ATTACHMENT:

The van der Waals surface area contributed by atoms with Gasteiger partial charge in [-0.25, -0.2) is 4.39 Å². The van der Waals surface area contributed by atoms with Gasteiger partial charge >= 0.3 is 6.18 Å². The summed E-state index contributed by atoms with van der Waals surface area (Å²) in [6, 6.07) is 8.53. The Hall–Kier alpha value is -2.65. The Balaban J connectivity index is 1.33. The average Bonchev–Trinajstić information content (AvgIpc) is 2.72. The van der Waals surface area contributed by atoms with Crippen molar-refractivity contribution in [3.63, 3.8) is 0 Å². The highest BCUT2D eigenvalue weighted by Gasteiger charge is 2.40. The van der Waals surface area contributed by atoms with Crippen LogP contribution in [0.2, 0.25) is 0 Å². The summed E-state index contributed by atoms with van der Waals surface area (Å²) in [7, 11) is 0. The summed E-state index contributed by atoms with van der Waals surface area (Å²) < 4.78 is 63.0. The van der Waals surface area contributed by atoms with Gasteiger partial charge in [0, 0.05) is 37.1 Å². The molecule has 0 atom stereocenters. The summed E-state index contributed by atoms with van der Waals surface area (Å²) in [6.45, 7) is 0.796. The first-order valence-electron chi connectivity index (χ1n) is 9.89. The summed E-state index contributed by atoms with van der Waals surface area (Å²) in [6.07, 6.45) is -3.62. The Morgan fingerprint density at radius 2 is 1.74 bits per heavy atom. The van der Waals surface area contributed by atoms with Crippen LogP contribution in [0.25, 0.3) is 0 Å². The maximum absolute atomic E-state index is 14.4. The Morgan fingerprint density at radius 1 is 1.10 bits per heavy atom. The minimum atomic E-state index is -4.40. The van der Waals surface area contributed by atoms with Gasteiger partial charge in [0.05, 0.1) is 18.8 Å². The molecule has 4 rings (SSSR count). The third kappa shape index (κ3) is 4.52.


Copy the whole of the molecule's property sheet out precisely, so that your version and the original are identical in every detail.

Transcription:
The van der Waals surface area contributed by atoms with Gasteiger partial charge in [-0.25, -0.2) is 4.39 Å². The van der Waals surface area contributed by atoms with Gasteiger partial charge >= 0.3 is 6.18 Å². The summed E-state index contributed by atoms with van der Waals surface area (Å²) in [6, 6.07) is 8.53. The Hall–Kier alpha value is -2.65. The Balaban J connectivity index is 1.33. The average Bonchev–Trinajstić information content (AvgIpc) is 2.72. The van der Waals surface area contributed by atoms with Crippen molar-refractivity contribution in [3.63, 3.8) is 0 Å². The highest BCUT2D eigenvalue weighted by Gasteiger charge is 2.40. The van der Waals surface area contributed by atoms with Crippen LogP contribution in [0.2, 0.25) is 0 Å². The summed E-state index contributed by atoms with van der Waals surface area (Å²) in [7, 11) is 0. The summed E-state index contributed by atoms with van der Waals surface area (Å²) < 4.78 is 63.0. The van der Waals surface area contributed by atoms with Gasteiger partial charge in [0, 0.05) is 37.1 Å². The molecule has 0 atom stereocenters. The summed E-state index contributed by atoms with van der Waals surface area (Å²) in [6.45, 7) is 0.796. The first-order valence-electron chi connectivity index (χ1n) is 9.89. The summed E-state index contributed by atoms with van der Waals surface area (Å²) in [6.07, 6.45) is -3.62. The Morgan fingerprint density at radius 2 is 1.74 bits per heavy atom. The van der Waals surface area contributed by atoms with Crippen LogP contribution in [0.25, 0.3) is 0 Å². The maximum absolute atomic E-state index is 14.4. The Morgan fingerprint density at radius 1 is 1.10 bits per heavy atom. The minimum atomic E-state index is -4.40. The van der Waals surface area contributed by atoms with Gasteiger partial charge in [0.05, 0.1) is 18.8 Å². The molecule has 4 rings (SSSR count). The third kappa shape index (κ3) is 4.52.